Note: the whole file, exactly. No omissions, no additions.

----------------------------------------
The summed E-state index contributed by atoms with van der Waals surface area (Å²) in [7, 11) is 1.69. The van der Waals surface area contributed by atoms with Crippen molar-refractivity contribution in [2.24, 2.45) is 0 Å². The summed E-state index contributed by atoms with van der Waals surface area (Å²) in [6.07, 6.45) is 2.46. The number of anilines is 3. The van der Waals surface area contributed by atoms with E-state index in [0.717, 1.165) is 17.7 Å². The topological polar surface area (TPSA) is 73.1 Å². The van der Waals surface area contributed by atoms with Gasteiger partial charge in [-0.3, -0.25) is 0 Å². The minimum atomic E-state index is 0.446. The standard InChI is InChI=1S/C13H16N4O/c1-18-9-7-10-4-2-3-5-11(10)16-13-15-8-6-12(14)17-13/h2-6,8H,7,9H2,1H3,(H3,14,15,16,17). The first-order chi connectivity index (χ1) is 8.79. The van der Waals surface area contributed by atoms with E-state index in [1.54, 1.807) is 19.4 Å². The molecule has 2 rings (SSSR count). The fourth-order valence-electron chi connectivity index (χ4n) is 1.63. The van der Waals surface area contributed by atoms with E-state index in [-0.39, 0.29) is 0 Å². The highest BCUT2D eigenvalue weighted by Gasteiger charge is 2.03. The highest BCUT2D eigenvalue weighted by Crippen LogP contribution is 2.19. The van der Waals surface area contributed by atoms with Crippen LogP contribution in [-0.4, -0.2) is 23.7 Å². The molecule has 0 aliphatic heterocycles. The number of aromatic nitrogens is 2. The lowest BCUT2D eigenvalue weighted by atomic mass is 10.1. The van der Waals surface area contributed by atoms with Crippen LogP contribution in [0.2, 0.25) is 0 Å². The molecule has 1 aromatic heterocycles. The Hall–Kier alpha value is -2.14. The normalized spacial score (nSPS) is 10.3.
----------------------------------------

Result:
The summed E-state index contributed by atoms with van der Waals surface area (Å²) in [7, 11) is 1.69. The van der Waals surface area contributed by atoms with Crippen molar-refractivity contribution in [2.24, 2.45) is 0 Å². The summed E-state index contributed by atoms with van der Waals surface area (Å²) in [6.07, 6.45) is 2.46. The number of anilines is 3. The van der Waals surface area contributed by atoms with E-state index in [0.717, 1.165) is 17.7 Å². The topological polar surface area (TPSA) is 73.1 Å². The van der Waals surface area contributed by atoms with Gasteiger partial charge in [-0.3, -0.25) is 0 Å². The minimum atomic E-state index is 0.446. The standard InChI is InChI=1S/C13H16N4O/c1-18-9-7-10-4-2-3-5-11(10)16-13-15-8-6-12(14)17-13/h2-6,8H,7,9H2,1H3,(H3,14,15,16,17). The first-order chi connectivity index (χ1) is 8.79. The van der Waals surface area contributed by atoms with E-state index in [1.54, 1.807) is 19.4 Å². The molecule has 2 rings (SSSR count). The fourth-order valence-electron chi connectivity index (χ4n) is 1.63. The van der Waals surface area contributed by atoms with E-state index in [-0.39, 0.29) is 0 Å². The highest BCUT2D eigenvalue weighted by Gasteiger charge is 2.03. The highest BCUT2D eigenvalue weighted by Crippen LogP contribution is 2.19. The van der Waals surface area contributed by atoms with Crippen LogP contribution in [-0.4, -0.2) is 23.7 Å². The molecule has 0 aliphatic heterocycles. The number of aromatic nitrogens is 2. The lowest BCUT2D eigenvalue weighted by atomic mass is 10.1. The van der Waals surface area contributed by atoms with Crippen LogP contribution in [0.2, 0.25) is 0 Å². The molecule has 1 aromatic heterocycles. The Hall–Kier alpha value is -2.14. The normalized spacial score (nSPS) is 10.3.